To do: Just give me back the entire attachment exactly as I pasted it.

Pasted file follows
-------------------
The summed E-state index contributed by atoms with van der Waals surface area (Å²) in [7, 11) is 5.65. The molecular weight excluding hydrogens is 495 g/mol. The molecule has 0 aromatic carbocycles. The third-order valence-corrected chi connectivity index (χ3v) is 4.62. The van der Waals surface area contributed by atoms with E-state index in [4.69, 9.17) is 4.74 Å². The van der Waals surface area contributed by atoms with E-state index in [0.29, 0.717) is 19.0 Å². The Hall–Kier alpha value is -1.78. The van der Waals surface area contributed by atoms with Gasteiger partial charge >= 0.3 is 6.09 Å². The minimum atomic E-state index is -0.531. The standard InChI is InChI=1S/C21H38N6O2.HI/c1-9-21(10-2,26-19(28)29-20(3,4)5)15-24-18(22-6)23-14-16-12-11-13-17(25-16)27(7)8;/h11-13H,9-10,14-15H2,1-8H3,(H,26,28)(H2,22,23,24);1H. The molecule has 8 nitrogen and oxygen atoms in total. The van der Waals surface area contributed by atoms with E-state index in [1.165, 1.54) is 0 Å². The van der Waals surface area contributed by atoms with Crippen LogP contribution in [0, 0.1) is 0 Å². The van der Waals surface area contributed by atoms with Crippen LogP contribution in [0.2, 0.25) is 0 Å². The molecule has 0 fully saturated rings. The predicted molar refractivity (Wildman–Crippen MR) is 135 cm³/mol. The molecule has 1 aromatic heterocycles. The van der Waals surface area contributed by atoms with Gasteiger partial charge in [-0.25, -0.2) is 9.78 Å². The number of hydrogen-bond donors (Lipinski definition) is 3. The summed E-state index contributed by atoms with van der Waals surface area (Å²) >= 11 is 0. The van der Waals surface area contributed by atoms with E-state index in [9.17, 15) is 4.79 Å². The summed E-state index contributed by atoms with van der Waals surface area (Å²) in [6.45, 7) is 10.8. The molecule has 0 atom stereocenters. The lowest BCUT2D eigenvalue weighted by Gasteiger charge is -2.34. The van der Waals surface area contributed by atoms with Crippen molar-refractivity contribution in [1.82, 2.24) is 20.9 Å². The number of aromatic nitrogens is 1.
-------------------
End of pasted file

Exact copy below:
The summed E-state index contributed by atoms with van der Waals surface area (Å²) in [7, 11) is 5.65. The molecular weight excluding hydrogens is 495 g/mol. The molecule has 0 aromatic carbocycles. The third-order valence-corrected chi connectivity index (χ3v) is 4.62. The van der Waals surface area contributed by atoms with E-state index in [4.69, 9.17) is 4.74 Å². The van der Waals surface area contributed by atoms with E-state index in [0.29, 0.717) is 19.0 Å². The Hall–Kier alpha value is -1.78. The van der Waals surface area contributed by atoms with Gasteiger partial charge >= 0.3 is 6.09 Å². The minimum atomic E-state index is -0.531. The standard InChI is InChI=1S/C21H38N6O2.HI/c1-9-21(10-2,26-19(28)29-20(3,4)5)15-24-18(22-6)23-14-16-12-11-13-17(25-16)27(7)8;/h11-13H,9-10,14-15H2,1-8H3,(H,26,28)(H2,22,23,24);1H. The molecule has 8 nitrogen and oxygen atoms in total. The van der Waals surface area contributed by atoms with E-state index in [1.165, 1.54) is 0 Å². The van der Waals surface area contributed by atoms with Crippen LogP contribution in [0, 0.1) is 0 Å². The van der Waals surface area contributed by atoms with Crippen LogP contribution in [0.2, 0.25) is 0 Å². The molecule has 0 fully saturated rings. The predicted molar refractivity (Wildman–Crippen MR) is 135 cm³/mol. The molecule has 1 aromatic heterocycles. The van der Waals surface area contributed by atoms with Gasteiger partial charge in [-0.25, -0.2) is 9.78 Å². The number of hydrogen-bond donors (Lipinski definition) is 3. The summed E-state index contributed by atoms with van der Waals surface area (Å²) >= 11 is 0. The van der Waals surface area contributed by atoms with E-state index in [9.17, 15) is 4.79 Å². The summed E-state index contributed by atoms with van der Waals surface area (Å²) in [6.45, 7) is 10.8. The molecule has 0 atom stereocenters. The lowest BCUT2D eigenvalue weighted by Gasteiger charge is -2.34. The van der Waals surface area contributed by atoms with Crippen molar-refractivity contribution in [1.82, 2.24) is 20.9 Å². The number of aromatic nitrogens is 1.